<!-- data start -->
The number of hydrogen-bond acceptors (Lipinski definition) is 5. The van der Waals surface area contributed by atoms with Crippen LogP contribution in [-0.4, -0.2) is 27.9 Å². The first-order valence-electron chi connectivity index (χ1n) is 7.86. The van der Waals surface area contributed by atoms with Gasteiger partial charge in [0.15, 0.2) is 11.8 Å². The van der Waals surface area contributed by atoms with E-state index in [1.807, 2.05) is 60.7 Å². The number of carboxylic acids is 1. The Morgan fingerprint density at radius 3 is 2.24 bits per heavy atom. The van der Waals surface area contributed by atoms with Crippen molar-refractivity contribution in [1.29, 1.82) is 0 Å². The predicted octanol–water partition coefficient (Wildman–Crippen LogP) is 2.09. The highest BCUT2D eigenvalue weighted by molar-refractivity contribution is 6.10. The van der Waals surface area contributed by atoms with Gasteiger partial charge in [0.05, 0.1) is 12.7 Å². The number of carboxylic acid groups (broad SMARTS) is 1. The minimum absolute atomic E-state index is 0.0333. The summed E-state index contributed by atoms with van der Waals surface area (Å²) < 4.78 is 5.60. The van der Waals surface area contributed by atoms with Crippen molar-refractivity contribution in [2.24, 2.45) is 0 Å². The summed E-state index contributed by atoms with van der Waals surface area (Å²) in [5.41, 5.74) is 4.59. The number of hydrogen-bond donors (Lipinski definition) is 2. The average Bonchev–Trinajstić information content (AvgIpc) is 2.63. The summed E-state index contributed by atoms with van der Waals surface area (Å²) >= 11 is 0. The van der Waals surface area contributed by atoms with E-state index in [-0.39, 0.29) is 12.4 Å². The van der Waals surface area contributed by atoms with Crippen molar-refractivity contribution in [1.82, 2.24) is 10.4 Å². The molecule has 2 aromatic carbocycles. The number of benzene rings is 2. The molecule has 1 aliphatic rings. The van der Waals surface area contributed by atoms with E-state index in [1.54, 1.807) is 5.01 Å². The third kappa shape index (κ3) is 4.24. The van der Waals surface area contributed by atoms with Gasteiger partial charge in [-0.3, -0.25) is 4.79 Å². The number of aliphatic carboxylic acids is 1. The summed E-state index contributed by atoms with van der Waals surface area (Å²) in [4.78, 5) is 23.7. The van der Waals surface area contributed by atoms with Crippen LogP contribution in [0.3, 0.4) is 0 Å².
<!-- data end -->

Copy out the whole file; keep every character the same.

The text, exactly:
The number of hydrogen-bond acceptors (Lipinski definition) is 5. The van der Waals surface area contributed by atoms with Crippen LogP contribution in [-0.4, -0.2) is 27.9 Å². The first-order valence-electron chi connectivity index (χ1n) is 7.86. The van der Waals surface area contributed by atoms with Gasteiger partial charge in [0.15, 0.2) is 11.8 Å². The van der Waals surface area contributed by atoms with E-state index in [1.807, 2.05) is 60.7 Å². The number of carboxylic acids is 1. The Morgan fingerprint density at radius 3 is 2.24 bits per heavy atom. The van der Waals surface area contributed by atoms with Crippen molar-refractivity contribution in [1.29, 1.82) is 0 Å². The predicted octanol–water partition coefficient (Wildman–Crippen LogP) is 2.09. The highest BCUT2D eigenvalue weighted by molar-refractivity contribution is 6.10. The van der Waals surface area contributed by atoms with Gasteiger partial charge in [0.05, 0.1) is 12.7 Å². The number of carboxylic acid groups (broad SMARTS) is 1. The minimum absolute atomic E-state index is 0.0333. The summed E-state index contributed by atoms with van der Waals surface area (Å²) < 4.78 is 5.60. The van der Waals surface area contributed by atoms with Crippen molar-refractivity contribution in [2.24, 2.45) is 0 Å². The summed E-state index contributed by atoms with van der Waals surface area (Å²) in [5.41, 5.74) is 4.59. The number of hydrogen-bond donors (Lipinski definition) is 2. The average Bonchev–Trinajstić information content (AvgIpc) is 2.63. The summed E-state index contributed by atoms with van der Waals surface area (Å²) >= 11 is 0. The van der Waals surface area contributed by atoms with E-state index in [-0.39, 0.29) is 12.4 Å². The van der Waals surface area contributed by atoms with Crippen molar-refractivity contribution in [1.82, 2.24) is 10.4 Å². The molecule has 2 aromatic carbocycles. The number of benzene rings is 2. The molecule has 1 aliphatic rings. The van der Waals surface area contributed by atoms with E-state index in [1.54, 1.807) is 5.01 Å². The third kappa shape index (κ3) is 4.24. The van der Waals surface area contributed by atoms with Gasteiger partial charge in [-0.3, -0.25) is 4.79 Å². The number of aliphatic carboxylic acids is 1. The summed E-state index contributed by atoms with van der Waals surface area (Å²) in [4.78, 5) is 23.7. The van der Waals surface area contributed by atoms with Crippen LogP contribution in [0.3, 0.4) is 0 Å².